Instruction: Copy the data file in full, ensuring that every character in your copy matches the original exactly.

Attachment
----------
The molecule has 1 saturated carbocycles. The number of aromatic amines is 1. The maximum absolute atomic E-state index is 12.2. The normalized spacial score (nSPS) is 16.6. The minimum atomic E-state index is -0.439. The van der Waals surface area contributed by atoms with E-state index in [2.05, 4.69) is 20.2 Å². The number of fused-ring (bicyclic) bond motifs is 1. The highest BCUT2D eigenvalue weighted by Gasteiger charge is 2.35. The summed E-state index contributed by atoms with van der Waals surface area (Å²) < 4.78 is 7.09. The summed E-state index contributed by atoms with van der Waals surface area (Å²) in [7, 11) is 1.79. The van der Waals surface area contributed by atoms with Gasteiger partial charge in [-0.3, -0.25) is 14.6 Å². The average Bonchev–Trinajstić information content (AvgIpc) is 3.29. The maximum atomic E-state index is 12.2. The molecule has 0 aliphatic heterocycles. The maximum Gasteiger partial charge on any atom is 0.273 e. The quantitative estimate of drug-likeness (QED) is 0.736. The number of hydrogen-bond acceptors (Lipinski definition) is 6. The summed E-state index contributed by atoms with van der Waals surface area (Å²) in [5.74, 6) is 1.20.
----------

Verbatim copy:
The molecule has 1 saturated carbocycles. The number of aromatic amines is 1. The maximum absolute atomic E-state index is 12.2. The normalized spacial score (nSPS) is 16.6. The minimum atomic E-state index is -0.439. The van der Waals surface area contributed by atoms with E-state index in [2.05, 4.69) is 20.2 Å². The number of fused-ring (bicyclic) bond motifs is 1. The highest BCUT2D eigenvalue weighted by Gasteiger charge is 2.35. The summed E-state index contributed by atoms with van der Waals surface area (Å²) < 4.78 is 7.09. The summed E-state index contributed by atoms with van der Waals surface area (Å²) in [7, 11) is 1.79. The van der Waals surface area contributed by atoms with Gasteiger partial charge in [-0.3, -0.25) is 14.6 Å². The average Bonchev–Trinajstić information content (AvgIpc) is 3.29. The maximum atomic E-state index is 12.2. The molecule has 0 aliphatic heterocycles. The maximum Gasteiger partial charge on any atom is 0.273 e. The quantitative estimate of drug-likeness (QED) is 0.736. The number of hydrogen-bond acceptors (Lipinski definition) is 6. The summed E-state index contributed by atoms with van der Waals surface area (Å²) in [5.74, 6) is 1.20.